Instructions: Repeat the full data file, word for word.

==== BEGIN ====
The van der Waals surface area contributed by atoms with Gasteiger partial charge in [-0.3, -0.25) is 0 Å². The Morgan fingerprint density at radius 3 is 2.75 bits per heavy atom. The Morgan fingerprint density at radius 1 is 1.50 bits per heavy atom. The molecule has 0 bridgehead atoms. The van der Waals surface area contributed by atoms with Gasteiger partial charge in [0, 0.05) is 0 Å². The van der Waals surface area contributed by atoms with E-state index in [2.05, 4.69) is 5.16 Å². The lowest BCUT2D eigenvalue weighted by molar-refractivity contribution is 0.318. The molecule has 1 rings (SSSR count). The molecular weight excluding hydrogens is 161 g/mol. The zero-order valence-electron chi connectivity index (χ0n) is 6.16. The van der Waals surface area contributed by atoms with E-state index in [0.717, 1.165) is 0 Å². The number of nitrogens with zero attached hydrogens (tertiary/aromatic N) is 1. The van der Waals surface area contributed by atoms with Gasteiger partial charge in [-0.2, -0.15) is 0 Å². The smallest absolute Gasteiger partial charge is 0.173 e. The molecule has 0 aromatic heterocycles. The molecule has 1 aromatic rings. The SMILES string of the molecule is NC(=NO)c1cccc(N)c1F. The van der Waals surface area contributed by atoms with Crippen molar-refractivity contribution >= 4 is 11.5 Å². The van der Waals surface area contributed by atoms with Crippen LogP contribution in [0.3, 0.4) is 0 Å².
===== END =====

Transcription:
The van der Waals surface area contributed by atoms with Gasteiger partial charge in [-0.3, -0.25) is 0 Å². The Morgan fingerprint density at radius 3 is 2.75 bits per heavy atom. The Morgan fingerprint density at radius 1 is 1.50 bits per heavy atom. The molecule has 0 bridgehead atoms. The van der Waals surface area contributed by atoms with Gasteiger partial charge in [0, 0.05) is 0 Å². The van der Waals surface area contributed by atoms with E-state index in [2.05, 4.69) is 5.16 Å². The lowest BCUT2D eigenvalue weighted by molar-refractivity contribution is 0.318. The molecule has 1 rings (SSSR count). The molecular weight excluding hydrogens is 161 g/mol. The zero-order valence-electron chi connectivity index (χ0n) is 6.16. The van der Waals surface area contributed by atoms with E-state index in [0.717, 1.165) is 0 Å². The number of nitrogens with zero attached hydrogens (tertiary/aromatic N) is 1. The van der Waals surface area contributed by atoms with Gasteiger partial charge in [-0.2, -0.15) is 0 Å². The smallest absolute Gasteiger partial charge is 0.173 e. The molecule has 0 aromatic heterocycles. The molecule has 1 aromatic rings. The SMILES string of the molecule is NC(=NO)c1cccc(N)c1F. The van der Waals surface area contributed by atoms with Crippen molar-refractivity contribution >= 4 is 11.5 Å². The van der Waals surface area contributed by atoms with Crippen LogP contribution in [0.3, 0.4) is 0 Å².